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Built Heritage, Historical Places and Other Sites

 Church of the Nuestra Señora de la Luz

      Established by the Jesuits in 1753, the Our Lady of Light Parish was ceded in 1768 to the Recollects who built the first stone church in the 1780s. The churches built in 1815, 1850 and 1853-54 were devoured by fire.

The present façade is believed to have survived the last one. This "Crowning Glory of Recollect Architecture" and "Queen of All Heritage Churches in Bohol" was constructed when Fr. Jose Garcia was parish priest from 1854 to 1890. Domingo de Escondrillas, director of public works in Cebu, drew the plans. The extremely elegant Baroque facade of this biggest church edifice in the Visayas is the finest in Bohol. Consolidating the Moorish tendencies are the bas relief carving, wooden balusters guarding the bell tower windows, and the pointed roofs. The sophisticated architectural styles of the Baroque, the Moorish and the Plateresque are evident in the Corinthian columns and fine details of the lace-like capitals. The painted ceiling of the interior, done by Reynante Francia in the 1930s, is perfectly in step with the tiled (now GI sheet) roof and the main "retablo" embellished with roundels in bas relief depicting scenes from the life of Mary. The faux dome depicts.

 


Inang-angan

     Made of coral stone blocks, this grand stairway of four flights and 174 steps was constructed under the direction of Fr. Antonio Yus, parish priest from 1847 to 1849, to improve contact between Napo (downtown) and Moto (uptown). A fifth flight of 38 steps leads to the convent (now Sacred Heart Academy) at the back of the Our Lady of Light church. The promenade concludes in the old wharf popularly called Tulay where a visitor gets a majestic view of the sea, the mangrove areas and the mountains of Loon and Cebu across the Cebu Strait.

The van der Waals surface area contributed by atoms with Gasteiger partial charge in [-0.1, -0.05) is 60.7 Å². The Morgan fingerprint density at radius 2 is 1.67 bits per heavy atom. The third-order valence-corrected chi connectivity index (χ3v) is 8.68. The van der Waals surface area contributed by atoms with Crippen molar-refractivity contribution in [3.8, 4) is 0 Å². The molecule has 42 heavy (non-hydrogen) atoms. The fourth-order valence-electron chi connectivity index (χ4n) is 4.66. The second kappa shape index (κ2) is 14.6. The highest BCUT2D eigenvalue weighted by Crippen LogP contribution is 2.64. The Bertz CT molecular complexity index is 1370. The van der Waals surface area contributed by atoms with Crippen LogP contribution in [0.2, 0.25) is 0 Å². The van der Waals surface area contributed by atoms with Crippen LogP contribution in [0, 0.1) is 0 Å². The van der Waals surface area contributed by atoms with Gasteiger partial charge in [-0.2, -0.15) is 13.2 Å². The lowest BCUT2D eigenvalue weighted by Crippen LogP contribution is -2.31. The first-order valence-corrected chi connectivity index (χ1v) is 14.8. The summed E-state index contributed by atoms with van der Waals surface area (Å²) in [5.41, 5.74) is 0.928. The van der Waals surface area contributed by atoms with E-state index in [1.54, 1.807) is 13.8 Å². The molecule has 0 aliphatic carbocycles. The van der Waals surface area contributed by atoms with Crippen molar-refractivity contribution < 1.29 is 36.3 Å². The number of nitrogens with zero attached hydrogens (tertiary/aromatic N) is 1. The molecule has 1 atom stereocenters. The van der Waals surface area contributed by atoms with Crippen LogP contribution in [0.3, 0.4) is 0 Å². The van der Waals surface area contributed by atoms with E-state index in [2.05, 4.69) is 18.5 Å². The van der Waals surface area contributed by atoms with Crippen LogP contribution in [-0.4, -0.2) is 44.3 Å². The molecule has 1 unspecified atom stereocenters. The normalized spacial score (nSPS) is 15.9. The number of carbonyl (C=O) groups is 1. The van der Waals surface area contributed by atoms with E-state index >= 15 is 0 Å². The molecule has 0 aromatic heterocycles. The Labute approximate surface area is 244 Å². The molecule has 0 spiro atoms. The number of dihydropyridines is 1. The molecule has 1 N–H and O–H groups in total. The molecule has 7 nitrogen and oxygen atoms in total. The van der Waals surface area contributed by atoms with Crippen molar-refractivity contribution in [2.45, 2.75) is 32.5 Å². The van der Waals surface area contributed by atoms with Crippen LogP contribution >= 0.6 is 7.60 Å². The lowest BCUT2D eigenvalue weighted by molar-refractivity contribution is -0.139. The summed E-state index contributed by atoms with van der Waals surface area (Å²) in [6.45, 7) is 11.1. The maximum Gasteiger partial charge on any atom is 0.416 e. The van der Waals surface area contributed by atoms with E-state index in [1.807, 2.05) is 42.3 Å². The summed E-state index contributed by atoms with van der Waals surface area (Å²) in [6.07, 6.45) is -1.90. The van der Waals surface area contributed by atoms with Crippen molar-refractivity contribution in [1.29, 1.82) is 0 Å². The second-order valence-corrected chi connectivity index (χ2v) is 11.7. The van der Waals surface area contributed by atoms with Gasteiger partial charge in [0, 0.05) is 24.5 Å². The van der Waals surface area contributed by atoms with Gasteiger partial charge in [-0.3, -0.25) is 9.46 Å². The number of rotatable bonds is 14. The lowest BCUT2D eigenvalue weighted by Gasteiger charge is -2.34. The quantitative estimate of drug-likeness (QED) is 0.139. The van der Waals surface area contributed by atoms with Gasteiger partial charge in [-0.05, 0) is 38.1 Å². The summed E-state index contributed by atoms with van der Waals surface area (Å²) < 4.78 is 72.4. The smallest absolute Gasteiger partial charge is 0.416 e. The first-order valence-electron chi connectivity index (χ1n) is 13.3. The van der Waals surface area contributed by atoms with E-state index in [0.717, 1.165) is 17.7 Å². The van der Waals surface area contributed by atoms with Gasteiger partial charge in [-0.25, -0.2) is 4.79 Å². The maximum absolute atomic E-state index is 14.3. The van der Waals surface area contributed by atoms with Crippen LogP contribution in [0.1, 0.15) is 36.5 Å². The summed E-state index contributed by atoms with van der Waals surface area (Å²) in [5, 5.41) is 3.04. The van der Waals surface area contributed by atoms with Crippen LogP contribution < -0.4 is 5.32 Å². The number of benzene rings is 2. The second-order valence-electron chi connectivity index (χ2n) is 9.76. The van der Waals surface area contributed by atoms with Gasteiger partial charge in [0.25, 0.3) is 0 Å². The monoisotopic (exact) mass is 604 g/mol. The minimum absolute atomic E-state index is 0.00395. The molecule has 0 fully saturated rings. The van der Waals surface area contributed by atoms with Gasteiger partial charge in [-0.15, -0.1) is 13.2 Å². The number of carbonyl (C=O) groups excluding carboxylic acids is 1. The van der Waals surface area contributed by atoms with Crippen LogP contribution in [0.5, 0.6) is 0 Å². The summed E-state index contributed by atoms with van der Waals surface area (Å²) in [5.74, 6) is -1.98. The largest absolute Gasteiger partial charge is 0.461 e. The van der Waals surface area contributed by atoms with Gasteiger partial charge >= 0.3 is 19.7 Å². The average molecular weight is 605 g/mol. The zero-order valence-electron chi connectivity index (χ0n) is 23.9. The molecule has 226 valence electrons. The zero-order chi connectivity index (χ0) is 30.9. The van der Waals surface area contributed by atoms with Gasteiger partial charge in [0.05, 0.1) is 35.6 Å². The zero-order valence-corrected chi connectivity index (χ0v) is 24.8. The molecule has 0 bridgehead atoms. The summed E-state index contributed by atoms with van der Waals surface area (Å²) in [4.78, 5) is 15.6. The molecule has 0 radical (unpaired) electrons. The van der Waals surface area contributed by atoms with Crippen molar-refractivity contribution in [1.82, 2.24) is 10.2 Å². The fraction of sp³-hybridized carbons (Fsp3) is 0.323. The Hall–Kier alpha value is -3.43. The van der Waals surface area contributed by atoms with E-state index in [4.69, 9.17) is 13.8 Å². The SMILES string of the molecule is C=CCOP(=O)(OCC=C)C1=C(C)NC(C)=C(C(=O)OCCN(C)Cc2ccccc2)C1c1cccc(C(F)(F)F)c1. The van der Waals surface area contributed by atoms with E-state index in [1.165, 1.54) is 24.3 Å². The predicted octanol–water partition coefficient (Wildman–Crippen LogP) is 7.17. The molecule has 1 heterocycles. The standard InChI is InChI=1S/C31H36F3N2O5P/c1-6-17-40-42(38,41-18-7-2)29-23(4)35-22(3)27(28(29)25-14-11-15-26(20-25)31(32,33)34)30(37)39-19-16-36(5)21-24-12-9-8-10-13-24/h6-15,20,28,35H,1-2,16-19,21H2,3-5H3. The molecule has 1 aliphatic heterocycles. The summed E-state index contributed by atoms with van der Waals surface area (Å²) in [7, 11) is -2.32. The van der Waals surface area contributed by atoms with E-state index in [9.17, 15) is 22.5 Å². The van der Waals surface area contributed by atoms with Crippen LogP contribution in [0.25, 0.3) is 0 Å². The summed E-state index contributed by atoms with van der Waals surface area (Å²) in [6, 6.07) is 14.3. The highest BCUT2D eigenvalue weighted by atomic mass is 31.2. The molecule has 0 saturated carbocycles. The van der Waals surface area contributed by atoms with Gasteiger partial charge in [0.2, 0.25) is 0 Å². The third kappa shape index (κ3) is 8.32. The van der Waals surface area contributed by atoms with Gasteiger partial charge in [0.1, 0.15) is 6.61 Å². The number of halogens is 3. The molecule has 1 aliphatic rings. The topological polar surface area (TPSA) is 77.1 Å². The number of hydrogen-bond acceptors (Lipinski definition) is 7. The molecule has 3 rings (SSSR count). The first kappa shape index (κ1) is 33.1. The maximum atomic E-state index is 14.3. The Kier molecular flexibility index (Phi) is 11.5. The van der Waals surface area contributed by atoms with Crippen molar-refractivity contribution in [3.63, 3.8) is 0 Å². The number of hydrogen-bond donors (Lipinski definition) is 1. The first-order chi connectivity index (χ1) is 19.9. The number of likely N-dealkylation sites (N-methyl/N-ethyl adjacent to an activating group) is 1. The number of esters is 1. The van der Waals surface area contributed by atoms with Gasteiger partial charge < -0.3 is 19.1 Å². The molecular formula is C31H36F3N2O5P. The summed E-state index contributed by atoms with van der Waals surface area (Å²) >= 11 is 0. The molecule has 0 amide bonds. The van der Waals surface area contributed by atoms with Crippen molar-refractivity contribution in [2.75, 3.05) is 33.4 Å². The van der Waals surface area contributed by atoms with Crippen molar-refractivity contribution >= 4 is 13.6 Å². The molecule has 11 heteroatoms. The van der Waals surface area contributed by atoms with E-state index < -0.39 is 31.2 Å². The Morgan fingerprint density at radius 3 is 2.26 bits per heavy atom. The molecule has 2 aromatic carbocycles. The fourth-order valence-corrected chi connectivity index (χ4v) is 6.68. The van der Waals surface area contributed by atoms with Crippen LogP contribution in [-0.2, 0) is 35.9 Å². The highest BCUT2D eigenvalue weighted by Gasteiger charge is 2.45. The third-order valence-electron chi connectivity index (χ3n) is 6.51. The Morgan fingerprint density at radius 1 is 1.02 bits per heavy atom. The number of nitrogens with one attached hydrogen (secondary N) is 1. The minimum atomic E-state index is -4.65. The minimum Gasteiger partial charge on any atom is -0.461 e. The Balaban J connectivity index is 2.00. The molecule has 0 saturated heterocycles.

Spanish-Era Mortuary Chapel

     This hexagonal two-storey stone structure located across the Our Lady of Light Church is made of coral stone blocks or "tinableya" put together with a mixture of sand, lime and water.  In olden times, mass was not celebrated for the remains of a dead person.  Instead, they were brought here for final blessing by the parish priest before they would be buried. Originally tile-roofed, it is now used as an office and occasional showroom for special events.  







 Spanish
Colonial Cemetery (1800-1860s)

     The circular layout of this structure is unique in Bohol.  The stone walls called "cota" or "kuta" are built of coral blocks or "tinableya" put together with mortar, a mixture of sand, lime and water.   Like those of big churches in the province, the internal layout of the chapel, which has six burial chambers, is cruciform with a transept or pair of arms across the nave.  Graves of persons of low status were unmarked in historic times, otherwise wooden ones may have been used, thus nothing remains to identify each grave within the circular perimeter wall.   


Sombria Bridge 


     This stone bridge in Cogon Norte on the national highway has been identified by the Sites and Monuments Division of the Bohol Arts and Cultural Heritage (BACH) Council as one of the most imposing and having the highest elevation among colonial bridges in the province.     

 

 

 

Napo Ruins